Sunday, 31 May 2015

Abe Sapien, Volume 5: Sacred Places Review (Mike Mignola, Scott Allie)


Wow. WHAT happened?! When did Mike Mignola start churning out such cruddy comics? Is it the demands of putting out so many comics each year for so many titles that’s finally done him in? Is Scott Allie to blame? Either way, I don’t remember disliking Mignola’s books quite this much before, especially not Abe Sapien, my second favourite character in the Hellboy universe. But. Wow. This fifth Abe book is complete and utter shit! 

The Realist by Asaf Hanuka Review


The Realist is a collection of Asaf Hanuka’s weekly strips from Israeli newspaper The Calcalist, translated into English for the first time. 

Wytches, Volume 1 Review (Scott Snyder, Jock)


Spooky spoilers ahead. Well, not really. Spooky that is.

Boo! 

But seriously, I do get very deep into the comic so if you’re just wondering whether I’d rec this or not, my answer is not. However if you’ve read it and want to see what I thought, carry on, though I expect it’ll be like Saga where everyone loves this and I’ll be in the corner, arms crossed, tut-tutting like a grump! 

Wednesday, 27 May 2015

Superior Foes of Spider-Man, Volume 3: Game Over Review (Nick Spencer, Steve Lieber)


Boomerang’s complex plan involving the rare portrait of Doom sans metal mask concludes - except the Sinister Six aren’t above backstabbing each other as Shocker, possessing the head of Silvio Silvermane, vies for control of the mob and the others look for ways to ditch everyone but No. 1 for a fortune. These supervillains, right?

Tuesday, 26 May 2015

Rocket Girl, Volume 1: Times Squared Review (Amy Reeder, Brandon Montclare)


Rocket Girl is Dayoung Johansson, a 15 year old cop from the future (2013) travelling back in time to 1986 to stop evil corporation Quintum Mechanics from committing crimes against time just as they invent the world’s first time-travel machine. And, yes, she has a rocket pack! 

Savage Wolverine, Volume 4: The Best There Is Review (Jen Van Meter, Gail Simone)


Savage Wolverine, a title that only made sense in the first book because Wolverine was in the Savage Land, is now the book that’s basically a collection of “Wolverine stories set in the past because everyone in the present is pretending he’s dead”. 

Sunday, 24 May 2015

Through the Woods by Emily Carroll Review


I’m looking through a window at some trees in the early evening, the trees becoming darker and darker, and I feel something despite myself - the DNA starts moving, remembering a time when the darkness of the trees meant danger. Emily Carroll plays off of those primal fears in the folkish horror stories of Through the Woods, which also warns “It came from the woods. Most strange things do.”

Guardians of the Galaxy, Volume 3: Guardians Disassembled Review (Brian Michael Bendis, Nick Bradshaw)


I’m always floored when I read a Brian Bendis comic, not because they’re so good (they’re usually always average at best) but because he’s able to string together book-length “stories” with almost nothing of importance happening to anyone or even going through the trouble of constructing a plot!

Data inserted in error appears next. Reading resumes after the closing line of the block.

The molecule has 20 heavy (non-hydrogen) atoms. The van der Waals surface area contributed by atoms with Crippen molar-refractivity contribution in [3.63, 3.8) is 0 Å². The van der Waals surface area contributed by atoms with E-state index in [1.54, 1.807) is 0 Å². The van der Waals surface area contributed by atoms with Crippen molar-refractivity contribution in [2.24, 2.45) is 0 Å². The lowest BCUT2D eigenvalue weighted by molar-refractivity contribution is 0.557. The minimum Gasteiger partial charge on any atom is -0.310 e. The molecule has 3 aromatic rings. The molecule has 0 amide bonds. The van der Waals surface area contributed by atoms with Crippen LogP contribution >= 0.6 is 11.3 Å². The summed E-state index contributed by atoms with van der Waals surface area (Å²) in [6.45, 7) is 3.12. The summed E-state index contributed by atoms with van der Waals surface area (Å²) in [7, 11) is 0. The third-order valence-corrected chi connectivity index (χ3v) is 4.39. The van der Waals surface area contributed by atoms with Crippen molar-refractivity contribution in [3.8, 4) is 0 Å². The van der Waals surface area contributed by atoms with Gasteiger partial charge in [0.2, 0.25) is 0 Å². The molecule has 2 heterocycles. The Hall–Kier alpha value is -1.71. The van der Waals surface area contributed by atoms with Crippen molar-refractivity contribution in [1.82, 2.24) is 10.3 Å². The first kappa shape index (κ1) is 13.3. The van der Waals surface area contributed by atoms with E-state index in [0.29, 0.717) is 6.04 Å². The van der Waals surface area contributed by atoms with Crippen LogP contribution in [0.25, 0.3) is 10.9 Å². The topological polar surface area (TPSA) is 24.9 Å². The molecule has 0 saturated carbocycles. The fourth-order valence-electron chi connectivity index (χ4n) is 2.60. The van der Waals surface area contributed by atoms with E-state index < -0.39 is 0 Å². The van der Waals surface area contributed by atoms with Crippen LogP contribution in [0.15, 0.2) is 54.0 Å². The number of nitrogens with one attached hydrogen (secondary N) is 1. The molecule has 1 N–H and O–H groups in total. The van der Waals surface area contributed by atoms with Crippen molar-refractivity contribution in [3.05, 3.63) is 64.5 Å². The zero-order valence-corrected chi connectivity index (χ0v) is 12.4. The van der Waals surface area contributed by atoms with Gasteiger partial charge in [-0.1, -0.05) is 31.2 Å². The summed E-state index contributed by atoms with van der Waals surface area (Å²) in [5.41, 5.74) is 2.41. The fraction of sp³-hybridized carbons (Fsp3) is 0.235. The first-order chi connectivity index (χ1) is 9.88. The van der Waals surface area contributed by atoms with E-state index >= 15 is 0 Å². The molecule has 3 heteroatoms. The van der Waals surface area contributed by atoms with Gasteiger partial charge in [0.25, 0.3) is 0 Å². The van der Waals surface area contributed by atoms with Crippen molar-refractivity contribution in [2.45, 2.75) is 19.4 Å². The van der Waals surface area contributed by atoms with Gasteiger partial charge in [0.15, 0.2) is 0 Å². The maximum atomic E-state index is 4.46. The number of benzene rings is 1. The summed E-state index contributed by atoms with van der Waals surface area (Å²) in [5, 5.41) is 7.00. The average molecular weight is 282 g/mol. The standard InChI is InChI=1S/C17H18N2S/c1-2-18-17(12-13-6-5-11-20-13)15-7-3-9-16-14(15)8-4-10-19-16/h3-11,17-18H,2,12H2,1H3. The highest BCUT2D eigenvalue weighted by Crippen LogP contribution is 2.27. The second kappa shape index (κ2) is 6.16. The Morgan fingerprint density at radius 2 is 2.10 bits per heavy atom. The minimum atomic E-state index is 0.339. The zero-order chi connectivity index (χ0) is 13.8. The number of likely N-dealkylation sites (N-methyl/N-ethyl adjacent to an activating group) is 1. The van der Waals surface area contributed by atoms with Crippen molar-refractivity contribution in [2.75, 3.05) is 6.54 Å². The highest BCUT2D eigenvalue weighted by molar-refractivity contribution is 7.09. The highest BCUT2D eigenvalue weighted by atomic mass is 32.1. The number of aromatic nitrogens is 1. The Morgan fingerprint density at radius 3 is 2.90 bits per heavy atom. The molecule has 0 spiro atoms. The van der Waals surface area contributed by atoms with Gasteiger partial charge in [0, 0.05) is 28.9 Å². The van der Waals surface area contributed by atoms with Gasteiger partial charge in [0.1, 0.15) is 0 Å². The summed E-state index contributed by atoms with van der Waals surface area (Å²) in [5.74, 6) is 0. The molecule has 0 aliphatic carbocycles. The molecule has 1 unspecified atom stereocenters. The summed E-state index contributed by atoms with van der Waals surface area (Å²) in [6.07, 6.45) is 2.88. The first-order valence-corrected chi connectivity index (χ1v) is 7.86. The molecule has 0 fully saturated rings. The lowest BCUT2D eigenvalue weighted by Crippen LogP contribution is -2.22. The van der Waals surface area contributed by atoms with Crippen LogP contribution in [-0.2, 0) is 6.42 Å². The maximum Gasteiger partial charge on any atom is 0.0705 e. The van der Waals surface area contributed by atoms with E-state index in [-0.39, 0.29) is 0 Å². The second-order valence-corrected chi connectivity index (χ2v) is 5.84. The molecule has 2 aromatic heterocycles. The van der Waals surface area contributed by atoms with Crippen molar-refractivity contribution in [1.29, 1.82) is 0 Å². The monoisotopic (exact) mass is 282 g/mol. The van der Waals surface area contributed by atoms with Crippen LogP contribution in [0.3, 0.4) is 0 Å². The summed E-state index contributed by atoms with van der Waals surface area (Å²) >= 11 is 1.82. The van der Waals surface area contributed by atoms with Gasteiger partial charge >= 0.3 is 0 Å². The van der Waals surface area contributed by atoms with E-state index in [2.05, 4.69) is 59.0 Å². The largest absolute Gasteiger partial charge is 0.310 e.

The Mercenary Sea, Volume 1 Review (Kel Symons, Mathew Reynolds)


When I’m reviewing a book I’m usually thinking of different scenes, visuals and dialogue that stood out for me; when I think about The Mercenary Sea I just want to take a nap! 

Genesis Review (Nathan Edmondson, Alison Sampson)


A Christian architect called Adam becomes frustrated with his faith and his job and decides to kill himself - but his suicidal jump off a building doesn’t kill him. Instead he awakens in a hospital bed, practically healed except for a scar. And then he discovers he has powers to mould the world according to his imagination and will - for better or worse. 

Saturday, 23 May 2015

You Don't Say by Nate Powell Review


Nate Powell’s best known for being the artist on March, the ongoing autobiographical comic of civil rights activist Congressman John Lewis, though you might also know him as the author of Swallow Me Whole. You Don’t Say is a collection of his short comics from between 2004-2013, some previously published, some not, and I really want to say it’s a great book because it has some comics in here that are excellent, but I found the whole thing very uneven. 

The October Faction, Volume 1 Review (Steve Niles, Damien Worm)


So, that was the best Constantine comic I’ve read in years! 

Friday, 22 May 2015

Black Science, Volume 2: Welcome, Nowhere Review (Rick Remender, Matteo Scalera)


Black Science and Deadly Class were the two books that convinced me that reading Rick Remender wasn’t a total waste of time – and then I read the second volume of Black Science. Well… at least there’s still Deadly Class!

Thursday, 21 May 2015

Wednesday, 20 May 2015

The Mask of Dimitrios by Eric Ambler Review


Set (and written) in the late 1930s, Charles Latimer is an English mystery novelist who learns about the roguish life of Dimitrios after he’s taken to view his corpse in the morgue. Murder, slavery, drugs, gambling, prostitutes – Dimitrios had his fingers in a lot of pies! Latimer becomes obsessed with the man’s life and decides to write a biography of the chap, following in his footsteps as he meets Dimitrios’ former criminal associates to build up a portrait of the complex figure. But Latimer’s journey gets the attention of some shady figures with their own interest in “Dimitrios”…